What real-estate agents do for buyers
First-time homebuyers research online but use real-estate agents for complex tasks.
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Homebuyers, including first-time buyers, usually use the Internet for the preliminary work of finding homes for sale and collecting information on neighborhoods and recent sales. But those buyers, particularly if they are first-timers, often use real-estate agents to identify long-term value in properties, negotiate prices and ensure that deals go through. (Bing: Information on buyer's agents)
Functions of real-estate agents
"Many first-time homebuyers will not be purchasing their dream home as their first place, and (they) often have difficulty seeing the true value in homes," says Ben Hoefer, a real-estate agent with John L. Scott Real Estate in Seattle. "Since many of these buyers will be moving in the future, I think it is a good idea to think about resale when the buyer is purchasing. Buyers may not be aware of things like the problem of living on a busy street, or know to check on issues with homeowner-association covenants."
Hoefer says a real-estate agent can point out potential issues that could affect the resale price of a home and suggest small changes to increase the home's value.
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"I have a three-legged approach to working with buyers," says Mark Lesses, an associate broker and vice president with Coldwell Banker Residential Brokerage in Arlington, Mass. "I start by getting to know what the buyers want by picking up on the hidden signals that a prospective buyer shows when they see a home. They may not know what they want, but they can feel what they want. When I'm showing a house that absolutely does not work, I dig into why it doesn't work. When we see other houses that may be a better fit, we discuss what does work for them and why."
The other two parts of the approach are negotiating a transaction and bringing that transaction to settlement.
"The most important function of a real-estate agent is negotiating a good deal on behalf of the buyer and educating the buyer about the market," says Brian Block, managing broker and branch vice president of the Block Real Estate Group with Re/Max Allegiance in McLean, Va.
"First-time buyers should rely on their Realtor to provide them with data about comparable homes that have sold, how long a home has been on the market, what homes haven't sold and all the activity that has been happening in the local real-estate market. Ultimately, it is the buyer's decision what price and terms they wish to offer. However, buyers should be able to rely on their Realtors to guide them toward an educated offer on the home."
Block points out that negotiation occurs not only at the beginning of a transaction over price and terms, but also possibly after a home inspection, an appraisal and at other times between contract and closing.
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Fair-housing laws and real-estate agents
While real-estate agents can help buyers in myriad ways, there are some things they cannot do.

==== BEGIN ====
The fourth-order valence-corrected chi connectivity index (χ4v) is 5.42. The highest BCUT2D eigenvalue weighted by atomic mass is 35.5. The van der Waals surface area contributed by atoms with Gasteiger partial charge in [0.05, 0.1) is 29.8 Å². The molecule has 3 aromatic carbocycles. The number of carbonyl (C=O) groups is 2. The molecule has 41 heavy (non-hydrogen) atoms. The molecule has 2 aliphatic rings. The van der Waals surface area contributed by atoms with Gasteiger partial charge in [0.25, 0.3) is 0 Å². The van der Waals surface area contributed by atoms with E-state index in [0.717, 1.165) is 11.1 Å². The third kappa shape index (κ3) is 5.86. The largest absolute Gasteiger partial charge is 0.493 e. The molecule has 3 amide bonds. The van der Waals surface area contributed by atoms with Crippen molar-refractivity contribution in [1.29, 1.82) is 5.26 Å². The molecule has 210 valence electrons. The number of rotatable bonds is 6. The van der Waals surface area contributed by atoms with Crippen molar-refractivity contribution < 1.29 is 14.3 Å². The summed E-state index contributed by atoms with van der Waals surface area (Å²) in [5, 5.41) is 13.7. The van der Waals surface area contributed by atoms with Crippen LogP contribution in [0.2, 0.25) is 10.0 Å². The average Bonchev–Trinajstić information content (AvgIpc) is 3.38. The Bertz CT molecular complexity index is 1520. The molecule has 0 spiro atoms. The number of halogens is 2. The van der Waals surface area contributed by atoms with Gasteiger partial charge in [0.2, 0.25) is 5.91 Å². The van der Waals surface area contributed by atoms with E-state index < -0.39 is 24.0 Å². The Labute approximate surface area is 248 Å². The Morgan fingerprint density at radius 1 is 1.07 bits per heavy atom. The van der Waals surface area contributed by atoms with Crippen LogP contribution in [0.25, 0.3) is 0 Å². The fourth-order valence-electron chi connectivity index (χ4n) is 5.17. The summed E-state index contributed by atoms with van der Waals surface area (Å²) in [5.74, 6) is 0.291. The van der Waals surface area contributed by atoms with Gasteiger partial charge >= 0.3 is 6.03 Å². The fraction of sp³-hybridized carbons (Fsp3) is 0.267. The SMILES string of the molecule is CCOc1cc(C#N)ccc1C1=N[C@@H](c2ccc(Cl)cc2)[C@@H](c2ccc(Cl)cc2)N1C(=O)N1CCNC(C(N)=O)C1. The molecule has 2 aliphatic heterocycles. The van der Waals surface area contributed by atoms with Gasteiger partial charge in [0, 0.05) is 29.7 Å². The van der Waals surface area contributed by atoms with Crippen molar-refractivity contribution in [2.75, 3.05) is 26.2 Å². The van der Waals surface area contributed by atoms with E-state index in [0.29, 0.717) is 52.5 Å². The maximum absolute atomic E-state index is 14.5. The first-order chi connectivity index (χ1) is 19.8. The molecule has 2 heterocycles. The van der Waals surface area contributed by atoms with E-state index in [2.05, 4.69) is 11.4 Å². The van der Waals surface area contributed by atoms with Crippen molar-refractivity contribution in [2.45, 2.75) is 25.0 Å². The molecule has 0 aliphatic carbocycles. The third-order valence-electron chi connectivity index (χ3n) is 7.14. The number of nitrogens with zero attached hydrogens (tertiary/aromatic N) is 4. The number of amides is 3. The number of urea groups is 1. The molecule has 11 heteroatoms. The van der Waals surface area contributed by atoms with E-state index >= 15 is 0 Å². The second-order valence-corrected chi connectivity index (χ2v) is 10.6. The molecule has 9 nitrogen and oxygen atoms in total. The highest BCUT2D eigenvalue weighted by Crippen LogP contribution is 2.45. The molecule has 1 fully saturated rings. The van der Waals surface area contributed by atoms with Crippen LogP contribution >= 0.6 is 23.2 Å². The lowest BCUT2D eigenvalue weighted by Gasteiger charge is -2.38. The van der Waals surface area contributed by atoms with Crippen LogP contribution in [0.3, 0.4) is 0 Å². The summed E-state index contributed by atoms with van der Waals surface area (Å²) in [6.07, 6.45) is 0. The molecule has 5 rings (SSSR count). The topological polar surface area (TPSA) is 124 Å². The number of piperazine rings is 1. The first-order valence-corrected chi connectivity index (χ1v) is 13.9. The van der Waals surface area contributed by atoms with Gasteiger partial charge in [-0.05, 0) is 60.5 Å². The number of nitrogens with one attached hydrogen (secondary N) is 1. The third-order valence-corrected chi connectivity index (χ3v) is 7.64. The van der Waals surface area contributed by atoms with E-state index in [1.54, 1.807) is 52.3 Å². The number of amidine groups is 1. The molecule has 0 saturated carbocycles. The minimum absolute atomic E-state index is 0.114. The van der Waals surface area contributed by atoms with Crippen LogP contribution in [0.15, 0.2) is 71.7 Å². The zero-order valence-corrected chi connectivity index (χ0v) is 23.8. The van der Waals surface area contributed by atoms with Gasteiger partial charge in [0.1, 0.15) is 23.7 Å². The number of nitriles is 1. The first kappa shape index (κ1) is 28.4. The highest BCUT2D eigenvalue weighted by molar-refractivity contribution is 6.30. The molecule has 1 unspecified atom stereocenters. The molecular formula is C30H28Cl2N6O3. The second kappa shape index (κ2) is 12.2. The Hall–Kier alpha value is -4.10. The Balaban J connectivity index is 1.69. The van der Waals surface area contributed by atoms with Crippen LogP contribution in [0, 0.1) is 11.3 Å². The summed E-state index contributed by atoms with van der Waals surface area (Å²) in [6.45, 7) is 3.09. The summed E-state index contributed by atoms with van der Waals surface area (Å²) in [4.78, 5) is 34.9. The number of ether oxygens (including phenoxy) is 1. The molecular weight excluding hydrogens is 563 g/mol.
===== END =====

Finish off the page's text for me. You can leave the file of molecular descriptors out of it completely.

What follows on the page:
"Fair-housing laws prohibit discrimination," Block says. "Thus, an agent cannot steer a client to or away from particular neighborhoods based on their knowledge of an area's demographics. Further, agents cannot explicitly describe a neighborhood based on racial, religious, age or other demographic criteria. The agent can point buyers to websites and other reference sources where buyers can discover this information for themselves."
As Lesses says, "Our job is to talk about the house, not the people."
Working with other professionals
First-time homebuyers need to recognize that they must work with other professionals during the homebuying process, such as an attorney or title company representative to review legal documents, as well as a mortgage lender.
"Agents are not lawyers, home inspectors, mold experts, financial advisers or tax advisers," Block says. "While a real-estate agent can give some general background information in each of these areas, they cannot claim to be an expert and must suggest that the buyer retain the services of one of these other professionals should the need arise."
The biggest concern for most buyers today is whether a home will keep its value. An experienced real-estate agent can provide a buyer with the local market knowledge needed to make an informed decision about what to buy and how much to spend.
It simplifies the process of finding a buyer's agent, and brings on competition that spurs savings, in the form of a buyer rebate. And, your information remains private until you pick an agent to interview.
Nope, kid, not lying. I drove/bought said items. Buying lunch/coffee/etc is just being nice...try it sometime, if you can. I understood you weren't a realtor, you said that in your post...it's your folks, I got it. If you ever get the chance (or when you aren't popping off about a profession in which you aren't directly involved), speak to a doc and ask him about the relationship between the people who own the hospitals, the insurance companies, and the people who actually treat the patients...and how the money gets divided. Good luck in your chosen field.
PS You still come off in your posts as a dweeb. Grow up.
My Realtor is awesome! I get to see her beautiful face every day when I look in the mirror! SOLD!
My rule says use a realtor like you would use a Used Car Salesman. You don't buy a car because you happen to like someone.
Find the house you want on your own and then if it is listed with a realtor go to the selling agent and make your deal. More room for the commission to be slashed. And if they don't slash the price, simply move on to the next home.
The whole concept of loyalty to an agent is ludicrous and guaranteed to cost the sheep that follow that broker shepherd thousands of dollars out of their wallet.
Treat these morons like the paper processors they are and you will be the winner.
On the sale of a 100k house, as a buyer's agent, the commission is $3000. The broker gets half, & there are other fees involved too. When it's all said & done, you walk away with about $1200. That is not alot of money considering all the time & gas you use showing the buyer 40+ houses.